Full service product development coaching, manufacturing and retail sales corporation
Every product or service has a purpose. One of the reasons why customers buy a product or service is because of its benefits. Either it solves their problem or meet their needs.
Features can also be a valuable factor but only if it can provide benefits. By highlighting your product benefits and features, you can increase your sales and profit.
How well do you know your customers? As unique individuals, we all have varying expectations as consumers. Here are what we consider the three crucial things that customers need:
Pricing. When deciding on your price structure, you’ll benefit from looking at your competitors’ so you can gauge the customer needs and expectations. While we agree that price anchoring is not always the smartest way to decide on a strategy, it’s important to know where you stand in comparison to your competition.
Good service. Customers continually suggest they would be happy paying more for a product if it meant it would improve the level of customer service. Having a strong customer support team increases the level of trust your consumers have for you. They understand that problems will be addressed and fixed in a timely manner and they’re more receptive when things do end up going wrong.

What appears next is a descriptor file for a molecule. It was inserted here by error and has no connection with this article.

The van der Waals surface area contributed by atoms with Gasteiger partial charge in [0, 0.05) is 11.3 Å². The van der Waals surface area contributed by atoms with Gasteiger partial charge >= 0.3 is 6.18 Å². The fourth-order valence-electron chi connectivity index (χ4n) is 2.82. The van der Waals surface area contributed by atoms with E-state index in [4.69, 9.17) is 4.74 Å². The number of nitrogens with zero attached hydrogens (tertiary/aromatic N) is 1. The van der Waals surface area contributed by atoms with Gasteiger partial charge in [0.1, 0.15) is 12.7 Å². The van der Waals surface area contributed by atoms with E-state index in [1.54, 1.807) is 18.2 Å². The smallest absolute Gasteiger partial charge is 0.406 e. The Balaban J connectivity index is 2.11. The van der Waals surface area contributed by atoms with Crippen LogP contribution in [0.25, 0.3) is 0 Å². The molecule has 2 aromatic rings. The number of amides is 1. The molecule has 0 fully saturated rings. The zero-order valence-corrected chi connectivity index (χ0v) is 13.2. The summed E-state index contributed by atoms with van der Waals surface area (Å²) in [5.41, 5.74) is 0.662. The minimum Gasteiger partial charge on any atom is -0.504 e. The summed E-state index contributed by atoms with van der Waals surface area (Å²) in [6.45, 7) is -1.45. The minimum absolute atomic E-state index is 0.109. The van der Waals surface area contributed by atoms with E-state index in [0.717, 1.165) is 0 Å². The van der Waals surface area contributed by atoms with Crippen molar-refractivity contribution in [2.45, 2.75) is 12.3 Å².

A good product. When it comes to determining customer needs, creating a solid product is obviously a major priority. There is no point in excessive manufacturing costs if no one is buying your poor product. Be confident in your product, continually improve and always aim to give your customers exactly what they need and not what you think they need. Conduct appropriate research with market analysis and customer surveys. This will help you to identify your consumers’ needs and tailor your product development around them.
No matter how good your product or service is, truth is no-one will buy it if customers don’t want it or believe they don’t need it. And you can’t persuade anyone that they want or need to buy what you’re offering unless you clearly understand what it is your customers really want.
Does your new product development strategy reflects your customers’ needs?